Astrocyte elevated gene-1 (AEG-1), also known as metadherin (MTDH) and lysine-rich CEACAM1 coisolated (LYRIC), was initially cloned in 2002. AEG-1/MTDH/LYRIC has emerged as an important oncogene that is overexpressed in multiple types of human cancer. Expanded research on AEG-1/MTDH/LYRIC has established a functional role of this molecule in several crucial aspects of tumor progression, including transformation, proliferation, cell survival, evasion of apoptosis, migration and invasion, metastasis, angiogenesis, and chemoresistance. The multifunctional role of AEG-1/MTDH/LYRIC in tumor development and progression is associated with a number of signaling cascades, and recent studies identified several important interacting partners of AEG-1/MTDH/LYRIC in regulating cancer promotion and other biological functions. This review evaluates the current literature on AEG-1/MTDH/LYRIC function relative to signaling changes, interacting partners, and angiogenesis and highlights new perspectives of this molecule, indicating its potential as a significant target for the clinical treatment of various cancers and other diseases.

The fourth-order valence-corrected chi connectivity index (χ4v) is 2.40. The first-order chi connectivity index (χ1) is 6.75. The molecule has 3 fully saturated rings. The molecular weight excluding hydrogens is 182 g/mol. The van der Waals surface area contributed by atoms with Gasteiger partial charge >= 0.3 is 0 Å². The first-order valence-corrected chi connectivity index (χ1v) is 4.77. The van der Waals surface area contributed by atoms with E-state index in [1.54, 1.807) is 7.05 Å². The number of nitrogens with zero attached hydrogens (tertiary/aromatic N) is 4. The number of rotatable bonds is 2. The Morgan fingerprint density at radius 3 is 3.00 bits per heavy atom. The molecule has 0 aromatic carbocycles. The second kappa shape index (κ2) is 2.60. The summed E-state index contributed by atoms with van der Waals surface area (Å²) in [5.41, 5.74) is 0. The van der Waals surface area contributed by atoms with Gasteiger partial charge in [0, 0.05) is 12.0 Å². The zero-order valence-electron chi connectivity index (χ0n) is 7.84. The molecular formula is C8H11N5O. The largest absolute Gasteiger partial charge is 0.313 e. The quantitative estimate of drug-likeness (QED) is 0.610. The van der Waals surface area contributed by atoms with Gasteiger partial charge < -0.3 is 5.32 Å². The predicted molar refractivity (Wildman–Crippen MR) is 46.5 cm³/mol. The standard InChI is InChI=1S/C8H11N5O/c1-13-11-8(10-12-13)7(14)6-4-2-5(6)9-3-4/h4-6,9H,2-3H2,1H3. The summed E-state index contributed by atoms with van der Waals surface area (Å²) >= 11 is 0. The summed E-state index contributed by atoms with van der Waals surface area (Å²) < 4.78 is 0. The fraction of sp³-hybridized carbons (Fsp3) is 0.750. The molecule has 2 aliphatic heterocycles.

“Gain-of-function” and “loss-of-function” studies in human cancer cells and analysis of a transgenic mouse model have convincingly established that AEG-1/MTDH/LYRIC performs a seminal role in regulating proliferation, invasion, angiogenesis, metastasis, and chemoresistance, the salient defining hallmarks of cancer. These observations are strongly buttressed by clinicopathologic correlations of AEG-1/MTDH/LYRIC expression in a diverse array of cancers distinguishing AEG-1/MTDH/LYRIC as an independent biomarker for highly aggressive metastatic disease with poor prognosis. AEG-1/MTDH/LYRIC has been shown to be a marker predicting response to chemotherapy, and serum anti-AEG-1/MTDH/LYRIC antibody titer also serves as a predictor of advanced stages of aggressive cancer. However, inconsistent findings have been reported regarding the localization of AEG-1/MTDH/LYRIC protein in the nucleus or cytoplasm of cancer cells and the utility of nuclear or cytoplasmic AEG-1/MTDH/LYRIC to predict the course and prognosis of disease. This chapter provides a comprehensive analysis of the existing literature to emphasize the common and conflicting findings relative to the clinical significance of AEG-1/MTDH/LYRIC in cancer.